Head-turning moment from 2005 episode of ‘America’s Next Top Model’ resurfaces

An incredibly problematic scene from the hit early-2000s TV showAmerica’s Next Top Model” is currently going viral, with many users asking how it could have possibly made it to air in the first place.

A clip of a 2005 episode from the show’s fourth cycle, which was shared on TikTok by a user named Adrienne, depicts ANTM’s creative director Jay Manuel explaining the gist of a modeling challenge where the competing women had to “swap” races for a photoshoot with the help of a makeup artist.

Each woman then had to pose as their assigned ethnicities while holding a child model for a “Got Milk?” advertisement.

“There’s a twist!” Manuel says to introduce the challenge. “We are actually going to switch your ethnicities.”

The models greet the announcement with a mixture of shock and laughter.

Then, Manuel reads off some of the ethnicity swaps to be made. Christina, a white woman, is told she will portray an “east Indian woman,” while Tiffany, a Black woman, is told to “be Native American,” and so on.

To make matters worse, multiple contestants were made to wear Blackface as part of the controversial shoot.

TikTokers greeted the clip with disgust as well as shock that so many people must have approved the concept in order for it to make it to television.

“The way he describes the ethnicities like costumes,” one user wrote.

“Who approved this,” said another.

“I can’t believe this happened,” commented a third.

ANTM, which is available to stream on Hulu and Amazon Prime, began receiving a resurgence of online backlash earlier this year as people binge-watched it during the pandemic. Some of its more questionable moments, like the “Got Milk?” shoot, began trending on Twitter, which caused host Tyra Banks to apologize.

“Been seeing the posts about the insensitivity of some past ANTM moments and I agree with you,” the model wrote on Twitter in May.  “Looking back, those were some really off choices. Appreciate your honest feedback and am sending so much love and virtual hugs.”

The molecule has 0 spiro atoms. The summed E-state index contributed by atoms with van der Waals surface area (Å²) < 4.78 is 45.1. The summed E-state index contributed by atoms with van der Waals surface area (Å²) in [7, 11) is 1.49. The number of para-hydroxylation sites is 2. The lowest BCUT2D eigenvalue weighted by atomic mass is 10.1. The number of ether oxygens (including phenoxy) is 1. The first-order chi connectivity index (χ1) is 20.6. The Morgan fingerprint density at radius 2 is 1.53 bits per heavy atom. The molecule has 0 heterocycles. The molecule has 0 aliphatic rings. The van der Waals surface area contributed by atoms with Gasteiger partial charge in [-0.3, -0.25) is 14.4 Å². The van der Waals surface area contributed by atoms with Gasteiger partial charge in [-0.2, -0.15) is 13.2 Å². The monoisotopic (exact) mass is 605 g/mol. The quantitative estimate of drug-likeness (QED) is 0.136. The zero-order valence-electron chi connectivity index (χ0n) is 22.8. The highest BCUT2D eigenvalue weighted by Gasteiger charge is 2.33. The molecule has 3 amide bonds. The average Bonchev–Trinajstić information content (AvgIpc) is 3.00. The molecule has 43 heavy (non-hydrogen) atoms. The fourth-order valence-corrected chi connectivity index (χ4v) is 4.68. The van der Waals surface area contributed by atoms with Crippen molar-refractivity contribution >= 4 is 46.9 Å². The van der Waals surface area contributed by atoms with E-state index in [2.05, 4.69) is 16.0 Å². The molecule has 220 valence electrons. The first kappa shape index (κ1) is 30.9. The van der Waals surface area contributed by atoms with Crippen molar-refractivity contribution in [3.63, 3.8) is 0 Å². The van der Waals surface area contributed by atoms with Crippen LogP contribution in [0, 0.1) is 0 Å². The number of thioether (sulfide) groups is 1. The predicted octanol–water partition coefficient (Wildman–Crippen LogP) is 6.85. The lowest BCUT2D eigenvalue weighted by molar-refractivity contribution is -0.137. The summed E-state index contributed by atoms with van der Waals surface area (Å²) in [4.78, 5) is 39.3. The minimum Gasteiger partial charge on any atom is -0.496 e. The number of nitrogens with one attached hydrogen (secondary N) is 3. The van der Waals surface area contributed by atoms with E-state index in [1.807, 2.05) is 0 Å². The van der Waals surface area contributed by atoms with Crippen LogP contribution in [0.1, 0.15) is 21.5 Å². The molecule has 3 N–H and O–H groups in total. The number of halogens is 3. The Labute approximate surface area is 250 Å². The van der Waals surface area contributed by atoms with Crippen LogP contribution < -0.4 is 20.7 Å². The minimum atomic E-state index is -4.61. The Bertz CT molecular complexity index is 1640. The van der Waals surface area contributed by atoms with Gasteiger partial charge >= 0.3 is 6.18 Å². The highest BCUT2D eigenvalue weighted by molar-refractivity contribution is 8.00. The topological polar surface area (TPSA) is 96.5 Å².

The show’s co-creator, Ken Mok, backed up Banks’ statement with his own statement the same day, tweeting, “I look at some of those moments and cringe. Just a FYI – the entire creative team made the choices on those shows – not just Tyra.”

Around the same time, Jay Manuel announced the impending release of a memoir inspired by his time with the show called “The Wig, The B**** & The Meltdown,” which is now available for purchase.

In an interview with Variety, Manuel revealed he sometimes felt “uncomfortable” with the creative decisions made by Banks and Mok during the show’s 24-season run.

“Many times when you’re working in an environment like that, you have to listen to your executive producers, and ultimately the two voices at the top were Ken and Tyra,” he told the outlet. “There were sometimes several objections by other producers and myself about layers that were added to creative, and we were just told to execute.”

Specifically referencing the “race swap” photoshoot, Manuel said he did recall the concept and said “it was very uncomfortable for me.”

“I was so, so, so uncomfortable with this,” he told Variety. “I was never scripted for my intros or anything, and I didn’t know how I was going to be able to set this up — I was so afraid that I would wear this because I was the creative director, but it was not my idea. That swapped race was a layer added in. It was supposed to be a different concept.”

“I remember that very, very clearly,” he added. “I was basically told that I had to execute the creative, and it made me very uncomfortable.”

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